Will have a generation of quadruple-barrelled children. And the next generation, and so on and so forth.

<boggles>

Do what you like. Change, don't change, double-barrell.

None make you a better or worse femisnist than any other.

exoticfruits Wed 21-Nov-12 22:43:59

Can't stand double barrelled. Didn't want DH to change his - my choice.

cat Wed 21-Nov-12 22:44:03

*next

*Will we

I get cross at double-barrelled bashing, because my name is an original Ponsonby-Smyth type double barrell from way back, and everyone assumes I was either Ponsonby or Smyth before marriage.

Mathsdidi Wed 21-Nov-12 22:51:13

I'm not married but if I ever do get married I will probably keep my own surname because that's just what I'm used to and I don't think I would ever get used to being called something else. I don't think this decision makes anyone more or less of a feminist than anyone else, I don't think any single decision stops people being feminists.

My family is split equally between our two names, we chose the dd's surnames based on which of our surnames 'went' better with the first names we liked. So dd1 has my surname nothing to do with her father being an arse and me wanting to make sure she was mine and not his, and dd2 has dp's surname. It hasn't caused any problems so far that we have different surnames, apart from when the cm has to fill in forms to take dd2 to certain toddler groups and she can't remember her surname, only mine.

ConsiderCasey Wed 21-Nov-12 22:52:46

"I think with regard to putting women off the movement, some women don't need a lot to be put off."

Sorry, this is a bit of a tangent because not referring to OP, but yes, that's so true Fastidia!

I hear both men and women saying stuff like "oh well I believe in women's rights, but this is going too far, blah blah blah" and "this kind of stuff gives feminism a bad name" etc, but I get the impression that those people are looking for a reason to be put off, whilst at the same time trying to sound reasonable that they tried to give feminism a chance but it was just too extreme ....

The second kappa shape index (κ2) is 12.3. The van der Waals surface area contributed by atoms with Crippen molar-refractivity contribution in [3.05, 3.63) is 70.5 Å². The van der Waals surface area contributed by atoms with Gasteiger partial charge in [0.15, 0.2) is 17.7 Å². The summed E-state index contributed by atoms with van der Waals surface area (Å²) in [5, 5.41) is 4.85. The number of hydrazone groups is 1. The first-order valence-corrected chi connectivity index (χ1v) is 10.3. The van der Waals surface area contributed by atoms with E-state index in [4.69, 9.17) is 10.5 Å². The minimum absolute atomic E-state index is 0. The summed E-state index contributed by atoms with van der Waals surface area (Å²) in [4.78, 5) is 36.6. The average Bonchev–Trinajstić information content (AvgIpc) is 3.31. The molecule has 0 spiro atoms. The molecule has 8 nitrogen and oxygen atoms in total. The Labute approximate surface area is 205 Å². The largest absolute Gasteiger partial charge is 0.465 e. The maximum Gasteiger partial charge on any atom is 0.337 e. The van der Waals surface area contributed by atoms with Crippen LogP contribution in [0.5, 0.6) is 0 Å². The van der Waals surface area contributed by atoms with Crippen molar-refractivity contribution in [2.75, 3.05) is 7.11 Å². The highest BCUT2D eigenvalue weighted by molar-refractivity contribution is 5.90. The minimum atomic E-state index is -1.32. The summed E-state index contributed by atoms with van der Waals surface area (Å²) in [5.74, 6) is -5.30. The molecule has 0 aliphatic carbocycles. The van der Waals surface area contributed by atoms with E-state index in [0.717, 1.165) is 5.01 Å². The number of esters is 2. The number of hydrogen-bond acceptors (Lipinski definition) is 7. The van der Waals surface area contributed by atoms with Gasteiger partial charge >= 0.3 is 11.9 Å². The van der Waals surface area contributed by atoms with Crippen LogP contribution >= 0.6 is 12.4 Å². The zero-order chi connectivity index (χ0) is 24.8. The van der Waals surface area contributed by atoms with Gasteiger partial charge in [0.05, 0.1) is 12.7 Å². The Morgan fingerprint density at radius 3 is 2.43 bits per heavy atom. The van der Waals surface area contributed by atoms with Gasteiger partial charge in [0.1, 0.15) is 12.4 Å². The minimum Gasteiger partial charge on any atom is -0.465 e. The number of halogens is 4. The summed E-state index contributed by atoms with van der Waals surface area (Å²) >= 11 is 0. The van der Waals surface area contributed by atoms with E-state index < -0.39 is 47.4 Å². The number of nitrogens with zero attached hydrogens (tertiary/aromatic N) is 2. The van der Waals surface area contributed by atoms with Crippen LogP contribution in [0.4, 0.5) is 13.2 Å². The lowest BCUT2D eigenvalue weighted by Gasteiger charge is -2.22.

defineme Wed 21-Nov-12 22:55:00

I have heard the 'hated my surname' 'hate my family' reasons from so many women, what do the men who feel like this about their surname do?

If women's surnames are optional/something we make a choice about then why aren't men's?

How would you have felt if we were like one of the European countries that use the women's surnmae or everyone keeps their own-can't remember where that is-Spain?

AnyFucker Wed 21-Nov-12 22:58:05

I would prefer it if I lived in a country where you can choose what you do

like this one I reside in

AnyFucker Wed 21-Nov-12 22:58:52

Men can change their surname if they wish

TheCrackFox Wed 21-Nov-12 23:05:08

My dad hates his surname but TBH my mum's maiden name was even worse.

I do know a man who absolutely hated his own dad so he changed his surname to his wife's. He emphatically did not want their children sharing the same surname as their abusive grandfather.

I kept my surname on marriage, and for me it was definitely a feminist decision. It was not my dad's name as such, when I married at 28, that was just historical accident if you like - at that point it had been my name for 28 years and was staying that way.

However: "I think the woman you listened to on R4 was confusing the act with the person. " Yes, I agree. I think keeping your name is (or can be) a feminist act, and I wish more women would do it, but changing your name doesn't stop you being a feminist.

defineme Wed 21-Nov-12 23:23:47

I suppose I mean't cultural norm to do that then...but think you knew that.

I'm just not sure we've come far enough in terms of women's position in society to be able to do without symbolic gestures and I think the name is a good symbol. Sorry if that sounds garbled.

part of the reason I kept my name was because I thought about having the same name as my mother inlaw and it didn't appeal and I thought about not having the same name as my Mum and felt sad: so it wasn't all high falutin' feminist ideals.

I'd never judge a person by their name and it's not something i'd get worked up about in real life.

AnyFucker Wed 21-Nov-12 23:28:20

me neither, defineme smile

I don't really care, tbh

DioneTheDiabolist Wed 21-Nov-12 23:33:10

I chose to change my name when I married.
I have chosen to keep this name even though I will soon be divorced.

My life. My choice.
I am a feminist.